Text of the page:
A previous article here on Seeking Alpha mentioned the potential headwind restaurant dining may face as student loans begin requiring payments again soon. This is just one headwind facing Shake Shack, and by extension, the entire sector. Inflation has abated in some areas, but remains persistent in others, or prices remain inflated, such as gasoline and housing. The “wealth effect” from low mortgage rates, easy to get and low interest HELOCs, zero interest credit cards, no student loan payments and cash from the government have ended or are working their way out of the economy. While there is some wage growth, this is also a negative for Shake Shack, as the quality customer experience a premium “fast casual” restaurant should have to distinguish itself from a larger chain such as McDonald’s or Burger King requires a premium labor force, which will be more costly to hire, train and retain going forward.
One paragraph in Shake Shack’s recent 10-Q is also a red flag:
“Shack sales for the thirteen weeks ended June 28, 2023 increased 17.4% to $261.8 million versus the same period last year. Shack sales for the twenty-six weeks ended June 28, 2023 increased 20.5% to $506.1 million versus the same period last year. The increases in Shack sales for the thirteen and twenty-six weeks ended June 28, 2023 were primarily due to the opening of 40 new domestic Company-operated Shacks between June 29, 2022 and June 28, 2023, which contributed $31.2 million and $53.0 million, respectively, as well as increased menu prices, which contributed $17.2 million and $35.0 million, respectively, partially offset by a decline in items per check.” (Shake Shack 10-Q, August 4, 2023, retrieved 8/29/2023 from Seeking Alpha, italics by the author of this article)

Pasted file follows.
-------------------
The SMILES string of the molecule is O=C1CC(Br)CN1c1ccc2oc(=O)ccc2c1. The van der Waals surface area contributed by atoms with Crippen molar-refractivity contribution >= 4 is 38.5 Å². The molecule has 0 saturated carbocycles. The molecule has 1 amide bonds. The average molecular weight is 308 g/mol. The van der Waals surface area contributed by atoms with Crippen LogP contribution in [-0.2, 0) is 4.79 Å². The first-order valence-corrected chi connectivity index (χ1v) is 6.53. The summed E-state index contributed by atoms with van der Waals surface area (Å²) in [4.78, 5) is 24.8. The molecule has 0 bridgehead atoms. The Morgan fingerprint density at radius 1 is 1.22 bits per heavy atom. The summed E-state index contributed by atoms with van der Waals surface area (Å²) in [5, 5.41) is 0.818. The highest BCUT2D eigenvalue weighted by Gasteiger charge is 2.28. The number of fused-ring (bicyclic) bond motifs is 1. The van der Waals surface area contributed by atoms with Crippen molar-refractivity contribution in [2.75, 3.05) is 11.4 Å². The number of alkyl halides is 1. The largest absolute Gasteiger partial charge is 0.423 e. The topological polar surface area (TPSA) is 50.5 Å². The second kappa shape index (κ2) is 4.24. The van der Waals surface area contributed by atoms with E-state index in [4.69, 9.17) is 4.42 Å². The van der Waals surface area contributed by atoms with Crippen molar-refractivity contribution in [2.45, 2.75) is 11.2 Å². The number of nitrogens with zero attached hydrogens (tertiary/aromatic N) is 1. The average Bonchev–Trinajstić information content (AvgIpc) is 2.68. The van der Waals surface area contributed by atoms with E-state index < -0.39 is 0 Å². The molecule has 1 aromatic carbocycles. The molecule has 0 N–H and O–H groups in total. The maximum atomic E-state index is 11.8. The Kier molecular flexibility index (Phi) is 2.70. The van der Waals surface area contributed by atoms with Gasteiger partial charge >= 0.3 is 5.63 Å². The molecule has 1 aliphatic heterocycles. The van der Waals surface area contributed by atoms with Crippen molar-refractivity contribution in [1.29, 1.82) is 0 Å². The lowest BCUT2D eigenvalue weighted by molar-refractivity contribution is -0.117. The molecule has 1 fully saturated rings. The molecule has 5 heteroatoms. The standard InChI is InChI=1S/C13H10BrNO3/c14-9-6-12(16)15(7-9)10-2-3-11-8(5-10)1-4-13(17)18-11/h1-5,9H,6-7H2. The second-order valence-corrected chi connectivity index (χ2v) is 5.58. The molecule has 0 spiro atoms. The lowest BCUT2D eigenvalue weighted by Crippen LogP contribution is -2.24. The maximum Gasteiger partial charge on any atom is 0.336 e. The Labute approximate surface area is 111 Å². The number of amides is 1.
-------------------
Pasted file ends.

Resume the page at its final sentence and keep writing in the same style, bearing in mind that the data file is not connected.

To emphasize, increases in sales were “primarily due” to opening more restaurants and higher prices (ok, at least they are passing on costs) but also offset by a decline in order size. Not a train wreck, nor will I make it out to be one, but at a minimum a warning that things could be turning.
Risks-I Might Be Wrong (Again)
As pointed out above, I have previously written articles on Wingstop that read much like this one. Both companies perform their core functions well, and admittedly have good products. Also like Chipotle, Shake Shack could be rewarded with multiples far above their sector competitors, and as the company continues to grow and generate more revenue (if not also profits) the share price could recover and even set new highs. If this happens, the recent drop in share price since the release of earnings and the 10-Q on August 4th may be a good buying opportunity.
Buy? Sell? Hold? Options?
I currently do not own any Shake Shack, nor do I have any option positions as a sometimes seller of premium in covered calls, bear call spreads or cash secured puts. I don’t plan on buying Shake Shack shares, as the valuation is just too dear for my orientation as an investor. If I owned shares that were “above water” I’d consider selling out of the money covered calls, both to collect premiums and lock in a profit if there was a quick bounce. Even with the above explanation of high multiples I don’t think the share price will rapidly drop. That said, a quick glance at the call premium may make a bear call spread, out in the October expiration and out of the money may make sense, with the risk being a rapid recovery in share price. The upper bound on the call spread would set the upside risk, and should be carefully considered to meet each person’s risk tolerance and capital if pursuing an options strategy.
Best wishes for investment success!